Child care providers keep working amid COVID-19 crisis; call for government assistance

Things look a little different around Nikasia Childcare in Oakland these days. First, there’s only three kids, down from the usual 20. Then, there’s the twice-a-day temperature checks and constant hand washing and cleaning.

“It’s kind of different, it’s quiet,” said Asia Lewis, who works at the center. “You know, we’re just waiting for it to be over.”

Lewis is one of the thousands of childcare providers in California trying to adjust to new mandates and frankly survive during the uncertainty of the Coronavirus pandemic. While schools remain closed, Governor Newsom declared child care an “essential service.” It’s a critical responsibility made more difficult by circumstance. As many of us know, finding supplies like disinfectant wipes is now a daunting task.

“There’s no reason for you to go buy 600 bleaches, especially older people, day care centers, medical centers: those are things we need to stay open,” said Lewis. “If you take those things, we have to close our doors.”

Some daycares and family child care homes have closed out of an abundance of caution.

Ana Andrade cares for about 16 children at Wolf Pack Child Care in Marin County. She shut her doors until next month. 

“I have no idea which families are going to come back on April 7,” said Andrade. “I have no idea what my income is going to be. It’s all up in the air.”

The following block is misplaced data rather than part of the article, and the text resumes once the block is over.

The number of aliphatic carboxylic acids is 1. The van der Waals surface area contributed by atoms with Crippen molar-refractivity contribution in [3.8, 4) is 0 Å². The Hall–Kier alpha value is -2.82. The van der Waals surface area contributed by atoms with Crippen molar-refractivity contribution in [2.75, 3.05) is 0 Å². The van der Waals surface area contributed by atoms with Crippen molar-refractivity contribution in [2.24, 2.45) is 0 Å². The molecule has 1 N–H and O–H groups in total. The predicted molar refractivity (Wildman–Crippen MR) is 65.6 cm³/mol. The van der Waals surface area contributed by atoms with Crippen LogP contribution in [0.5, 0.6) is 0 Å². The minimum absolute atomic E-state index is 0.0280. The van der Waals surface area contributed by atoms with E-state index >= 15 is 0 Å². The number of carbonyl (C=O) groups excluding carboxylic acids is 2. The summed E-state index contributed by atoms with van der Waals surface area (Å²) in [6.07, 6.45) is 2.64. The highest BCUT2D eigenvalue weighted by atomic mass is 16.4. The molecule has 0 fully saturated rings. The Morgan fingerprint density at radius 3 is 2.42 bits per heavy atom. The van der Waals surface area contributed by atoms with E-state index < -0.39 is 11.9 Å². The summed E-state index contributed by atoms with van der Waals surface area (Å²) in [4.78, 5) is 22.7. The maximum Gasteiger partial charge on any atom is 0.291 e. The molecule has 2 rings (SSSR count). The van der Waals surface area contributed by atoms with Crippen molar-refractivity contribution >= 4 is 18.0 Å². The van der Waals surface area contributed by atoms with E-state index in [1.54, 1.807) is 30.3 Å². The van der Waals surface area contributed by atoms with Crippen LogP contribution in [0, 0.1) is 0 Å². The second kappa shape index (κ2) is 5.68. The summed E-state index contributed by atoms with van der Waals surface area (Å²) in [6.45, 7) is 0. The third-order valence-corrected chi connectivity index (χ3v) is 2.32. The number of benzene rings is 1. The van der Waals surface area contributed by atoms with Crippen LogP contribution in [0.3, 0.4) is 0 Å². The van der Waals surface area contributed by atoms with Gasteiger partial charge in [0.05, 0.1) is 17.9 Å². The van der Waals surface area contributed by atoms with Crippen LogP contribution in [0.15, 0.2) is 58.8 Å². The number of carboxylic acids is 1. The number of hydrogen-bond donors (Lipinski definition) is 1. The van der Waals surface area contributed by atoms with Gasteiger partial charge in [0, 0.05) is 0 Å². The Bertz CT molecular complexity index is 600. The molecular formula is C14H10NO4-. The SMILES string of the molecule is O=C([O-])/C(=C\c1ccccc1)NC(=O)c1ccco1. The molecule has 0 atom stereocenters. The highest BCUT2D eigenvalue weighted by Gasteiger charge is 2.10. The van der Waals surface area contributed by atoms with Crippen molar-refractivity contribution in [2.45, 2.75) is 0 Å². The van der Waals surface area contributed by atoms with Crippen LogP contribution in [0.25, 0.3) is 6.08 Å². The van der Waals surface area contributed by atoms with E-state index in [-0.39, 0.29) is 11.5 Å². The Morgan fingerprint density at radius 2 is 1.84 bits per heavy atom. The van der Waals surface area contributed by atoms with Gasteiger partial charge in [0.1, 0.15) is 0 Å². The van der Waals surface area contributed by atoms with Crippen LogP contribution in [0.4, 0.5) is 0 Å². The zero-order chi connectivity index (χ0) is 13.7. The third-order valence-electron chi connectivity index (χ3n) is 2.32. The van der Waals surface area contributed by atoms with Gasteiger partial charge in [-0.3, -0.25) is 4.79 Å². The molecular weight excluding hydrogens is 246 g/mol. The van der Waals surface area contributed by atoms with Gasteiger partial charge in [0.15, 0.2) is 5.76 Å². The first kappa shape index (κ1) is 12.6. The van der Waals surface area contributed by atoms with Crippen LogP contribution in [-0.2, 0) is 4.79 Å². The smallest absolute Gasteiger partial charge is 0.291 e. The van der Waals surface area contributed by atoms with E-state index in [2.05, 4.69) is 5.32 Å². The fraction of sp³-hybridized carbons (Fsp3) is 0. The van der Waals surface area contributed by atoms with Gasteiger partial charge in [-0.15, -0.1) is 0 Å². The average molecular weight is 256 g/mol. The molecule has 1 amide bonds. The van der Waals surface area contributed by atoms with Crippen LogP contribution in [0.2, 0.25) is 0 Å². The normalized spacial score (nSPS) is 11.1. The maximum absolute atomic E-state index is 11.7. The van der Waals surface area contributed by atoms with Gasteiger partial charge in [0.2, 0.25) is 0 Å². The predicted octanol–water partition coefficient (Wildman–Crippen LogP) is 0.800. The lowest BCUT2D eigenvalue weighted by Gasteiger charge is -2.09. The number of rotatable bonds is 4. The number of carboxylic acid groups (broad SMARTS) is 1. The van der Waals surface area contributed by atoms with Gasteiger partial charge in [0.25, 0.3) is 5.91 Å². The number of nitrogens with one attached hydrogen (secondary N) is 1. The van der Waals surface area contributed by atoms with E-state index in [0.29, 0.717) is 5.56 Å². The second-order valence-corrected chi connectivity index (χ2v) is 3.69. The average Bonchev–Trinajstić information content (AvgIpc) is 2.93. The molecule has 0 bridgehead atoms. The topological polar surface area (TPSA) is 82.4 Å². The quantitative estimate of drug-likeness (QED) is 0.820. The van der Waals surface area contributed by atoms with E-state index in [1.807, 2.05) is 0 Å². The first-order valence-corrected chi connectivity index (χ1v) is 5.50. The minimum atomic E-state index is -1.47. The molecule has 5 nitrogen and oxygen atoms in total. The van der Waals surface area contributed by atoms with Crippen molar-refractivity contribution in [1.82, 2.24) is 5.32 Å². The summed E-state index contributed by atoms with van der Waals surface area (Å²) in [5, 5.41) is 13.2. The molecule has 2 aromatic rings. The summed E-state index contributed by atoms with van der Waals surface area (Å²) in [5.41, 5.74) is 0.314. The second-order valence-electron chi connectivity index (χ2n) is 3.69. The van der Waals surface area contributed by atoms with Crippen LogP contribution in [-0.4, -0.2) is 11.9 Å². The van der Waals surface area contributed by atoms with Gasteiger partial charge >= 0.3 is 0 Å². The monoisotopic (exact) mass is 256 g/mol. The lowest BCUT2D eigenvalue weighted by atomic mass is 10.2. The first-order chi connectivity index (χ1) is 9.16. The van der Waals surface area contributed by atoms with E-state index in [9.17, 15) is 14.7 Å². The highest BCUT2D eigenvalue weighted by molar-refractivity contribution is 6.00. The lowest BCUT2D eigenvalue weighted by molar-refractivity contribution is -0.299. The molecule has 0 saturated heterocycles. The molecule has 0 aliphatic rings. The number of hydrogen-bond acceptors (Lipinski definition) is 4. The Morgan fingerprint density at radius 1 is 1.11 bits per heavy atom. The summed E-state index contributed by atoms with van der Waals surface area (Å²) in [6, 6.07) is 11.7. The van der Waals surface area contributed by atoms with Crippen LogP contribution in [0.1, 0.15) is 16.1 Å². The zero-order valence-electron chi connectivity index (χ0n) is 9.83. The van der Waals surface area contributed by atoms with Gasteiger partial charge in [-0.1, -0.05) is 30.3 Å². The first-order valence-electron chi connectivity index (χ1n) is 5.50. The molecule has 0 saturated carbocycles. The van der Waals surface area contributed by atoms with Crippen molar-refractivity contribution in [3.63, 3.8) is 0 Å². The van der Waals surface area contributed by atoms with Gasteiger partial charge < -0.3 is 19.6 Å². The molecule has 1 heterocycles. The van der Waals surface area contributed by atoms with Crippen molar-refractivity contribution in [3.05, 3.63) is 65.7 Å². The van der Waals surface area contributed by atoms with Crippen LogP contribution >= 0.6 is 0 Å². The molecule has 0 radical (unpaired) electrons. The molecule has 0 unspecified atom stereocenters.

Some facilities remain open, but stand on the verge of a financial crisis. 

The state legislature approved funding to allow providers to keep receiving subsidies for enrolled low-income children. But, not everyone receives those checks. 

KTVU spoke with a woman who runs a childcare home in the peninsula. She relies completely on private parent payments, but with many now working from home, her attendance is at zero.

“I fear that now, now that COVID-19, we’re going to be in an even more childcare shortage after the crisis is all done,” said the provider, who wanted to remain anonymous.

That’s because without parents to pay, she expects many sites will be forced to close. In fact, a survey by the National Association for the Education of Young Children (NAEYC) shows 30% of providers said they would not survive a closure of more than two weeks without “significant public investment.”  

“The swift blunt force pandemic has been devastating to our field, we estimate that by the end of this week, 750,000 early childhood educators will be unemployed,” said Rhian Allvin, the CEO of NAEYC.

That’s why NAEYC and other organizations representing those in childcare have launched petitions and sent letters to local, state and federal governments asking for help. 

“We are not considered small businesses, and so we do not qualify for unemployment insurance and so far we don’t’ qualify for any of the state or local or national emergency funds,” said the homecare provider in the peninsula.  

Added to the money issues, some centers say they’re facing criticism for staying open while schools remain closed.

Despite all of this, the providers we spoke to say they’re focused on one thing: caring for these children.

“We’re here for you. We want to provide the care for the children, we take the risks we take because we love what we do.”